The overall look of the movie definitely looks promising and with a top notch the supporting cast! Here’s the cast info from my previous post: Dame Judi Dench will play Mrs. Fairfax, the housekeeper of Thornfield Manor who hires Jane, and disproves of Jane’s relationship with Rochester. One of my fave young thespian Jamie Bell (Defiance, Billy Elliot) will play St. John, a young clergyman who helps Jane in a time of need, and turns out to be connected to her by blood. Sally Hawkins (Happy-Go-Lucky, An Education) will play Mrs. Reed, Jane’s terrible aunt, who terrorizes and abuses Jane as a orphaned child.

I know that a lot of people out there probably think, ‘another Jane Eyre adaptation?!’ But this one might offer what have been missing in the previous adaptations… staying true to the novel whilst keeping the tone fresh and contemporary. I absolutely can’t wait until March 11 of next year for this!

Oh, I just found another still photo that’s just been released… I’m dying to see how the proposal scene goes with Jane’s ‘Do you think, because I am poor, obscure, plain, and little, I am soulless and heartless?’ heart-wrenching speech. I adore the one from the 1983 version, it’s just one of my favorite scenes in the miniseries.

Any Brontë fans out there? What do you think of the trailer… and specifically, Fassbender as Mr. Rochester?

Chat-Worthy Upcoming Flix: ‘Coriolanus’, Nolan’s Superman/Batman & ‘Jane Eyre’ remake


If you read my blog regularly, you’ll know that I’ve sort of aspire to be a casting agent. One of my casting wish is to have my fave actor Gerard Butler to co-star with fellow Scottish actor Brian Cox. The multi-award winning actor is known for his villainous roles in Troy, Bourne Supremacy and X-Men 2, and he’s the first actor to play the role of Hannibal Lecter in Michael Mann’s Manhunter. Well, talk about wish granted! William Hurt’s apparently no longer attached to this project as previously reported, and Cox is his replacement! He joins another esteemed thespian Vanessa Redgrave, who just co-starred with him in the TV project The Day of the Triffid.

To refresh your memory, Coriolanus is Ralph Fiennes’ directing debut in which he’d play the lead role and Butler is playing his arch enemy Tullus Aufidius. Perhaps it’s no coincidence that Fiennes cast actors with theater background for this Shakespearean political tale. Coincidentally, Butler’s professional acting debut was playing the title Coriolanus, and his other stage work was Tennessee Williams’ Suddenly Last Summer with Rachel Weisz.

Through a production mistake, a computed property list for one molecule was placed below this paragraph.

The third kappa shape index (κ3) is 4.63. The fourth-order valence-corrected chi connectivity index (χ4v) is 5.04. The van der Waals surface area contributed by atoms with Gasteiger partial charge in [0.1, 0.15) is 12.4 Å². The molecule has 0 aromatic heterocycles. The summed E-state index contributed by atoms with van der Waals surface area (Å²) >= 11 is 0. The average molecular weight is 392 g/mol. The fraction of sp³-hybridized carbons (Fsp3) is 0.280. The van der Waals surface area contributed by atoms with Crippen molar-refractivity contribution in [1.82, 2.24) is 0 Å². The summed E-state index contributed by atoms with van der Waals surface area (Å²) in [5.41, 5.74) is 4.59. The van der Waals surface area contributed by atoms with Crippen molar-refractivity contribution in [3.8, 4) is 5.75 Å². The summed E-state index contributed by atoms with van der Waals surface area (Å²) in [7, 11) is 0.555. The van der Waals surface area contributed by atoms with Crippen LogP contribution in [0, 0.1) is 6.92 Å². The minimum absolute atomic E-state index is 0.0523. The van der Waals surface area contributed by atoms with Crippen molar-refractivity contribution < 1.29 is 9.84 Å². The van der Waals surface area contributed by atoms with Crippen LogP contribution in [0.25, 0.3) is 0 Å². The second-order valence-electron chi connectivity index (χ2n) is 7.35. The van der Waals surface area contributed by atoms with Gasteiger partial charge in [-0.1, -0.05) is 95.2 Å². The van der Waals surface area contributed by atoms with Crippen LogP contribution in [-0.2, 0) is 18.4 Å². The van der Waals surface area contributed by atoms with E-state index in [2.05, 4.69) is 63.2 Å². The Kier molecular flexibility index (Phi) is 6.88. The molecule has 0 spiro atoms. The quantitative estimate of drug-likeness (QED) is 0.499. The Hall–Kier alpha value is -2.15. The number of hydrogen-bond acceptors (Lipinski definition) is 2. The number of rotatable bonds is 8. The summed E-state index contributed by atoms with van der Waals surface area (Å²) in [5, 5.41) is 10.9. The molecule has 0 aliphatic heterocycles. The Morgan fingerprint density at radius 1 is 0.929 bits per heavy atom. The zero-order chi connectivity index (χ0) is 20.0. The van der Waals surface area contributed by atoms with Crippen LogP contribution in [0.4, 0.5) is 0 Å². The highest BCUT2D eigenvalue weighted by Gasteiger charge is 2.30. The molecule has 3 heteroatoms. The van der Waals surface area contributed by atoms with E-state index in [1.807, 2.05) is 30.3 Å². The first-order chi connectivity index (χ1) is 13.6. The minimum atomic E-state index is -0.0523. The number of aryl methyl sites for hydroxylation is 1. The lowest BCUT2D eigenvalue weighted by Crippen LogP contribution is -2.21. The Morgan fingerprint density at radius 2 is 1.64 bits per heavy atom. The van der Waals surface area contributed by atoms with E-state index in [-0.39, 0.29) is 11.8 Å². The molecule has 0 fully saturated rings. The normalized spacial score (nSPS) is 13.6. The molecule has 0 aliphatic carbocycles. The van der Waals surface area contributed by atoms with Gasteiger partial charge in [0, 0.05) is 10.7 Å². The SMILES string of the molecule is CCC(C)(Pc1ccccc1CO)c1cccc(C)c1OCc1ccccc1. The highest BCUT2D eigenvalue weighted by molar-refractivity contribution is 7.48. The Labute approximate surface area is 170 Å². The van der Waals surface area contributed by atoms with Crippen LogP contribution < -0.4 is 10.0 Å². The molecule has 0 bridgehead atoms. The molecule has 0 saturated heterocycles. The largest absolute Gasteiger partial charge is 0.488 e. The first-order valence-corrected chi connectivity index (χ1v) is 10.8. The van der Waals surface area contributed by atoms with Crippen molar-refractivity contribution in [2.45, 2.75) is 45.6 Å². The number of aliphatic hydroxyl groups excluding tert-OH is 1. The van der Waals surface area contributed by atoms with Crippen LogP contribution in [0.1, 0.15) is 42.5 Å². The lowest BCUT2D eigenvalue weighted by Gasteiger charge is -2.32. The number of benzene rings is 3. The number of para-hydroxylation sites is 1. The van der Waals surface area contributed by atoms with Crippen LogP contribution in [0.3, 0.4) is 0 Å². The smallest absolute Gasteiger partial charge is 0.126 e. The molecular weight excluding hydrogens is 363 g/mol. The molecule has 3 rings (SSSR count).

Empire reports that shooting will start on location in Belgrade starting St. Patrick’s Day next week, and this is the most intriguing part: “… we’re told that the story will take place in a contemporary setting, so don’t expect togas.” Well, as much as I love to see ’em showing off their legs, I’m kinda digging the modern flair of this, a la Baz Luhrmann’s version of Romeo + Juliet.  In any case, we know the cast is impressive, but looks like Fiennes’ rounded up some stellar crews as well. The script is penned by John Logan (Gladiator, The Last Samurai, The Aviator), and he’s also got cinematographer Barry Ackroyd and sound mixer Ray Beckett, who are fresh out of their BAFTA and Oscar win for The Hurt Locker.

I hope this is just one of many more ‘meatier’ roles to come for Gerard, and by that I don’t mean showing off his abs … though if that’s the case here, who am I to complain? 🙂

Nolan speaks on Batman/Superman combo project

Wow, not a week goes by about some kind of news on the two DC comic superheroes, with Christopher Nolan at the center of it all. Last month I blogged about the British auteur’ involvement as a mentor in the next Superman movie. Now the man himself is working every fanboy/girl in a tizzy with a spatter of updates on the two highly-anticipated projects.

As found in the L.A. Times Hero Complex Blog (who sat down with the director over tea in his Hollywood home), these words coming from his mouth is enough to wet my appetite: “It’s very exciting; we have a fantastic story” – referring to the indestructible Man of Steel, the biggest kahuna of all superhero. Interestingly enough, the idea came about during Batman’s relative standstill. Apparently not one to twiddle his thumb, writer David Goyer (chief collaborator on Nolan’s two Batman films) came up with his dream vision of the Kryptonian hero:

“He basically told me, ‘I have this thought about how you would approach Superman,’” Nolan recalled. “I immediately got it, loved it and thought: That is a way of approaching the story I’ve never seen before that makes it incredibly exciting. I wanted to get Emma and I involved in shepherding the project right away and getting it to the studio and getting it going in an exciting way.”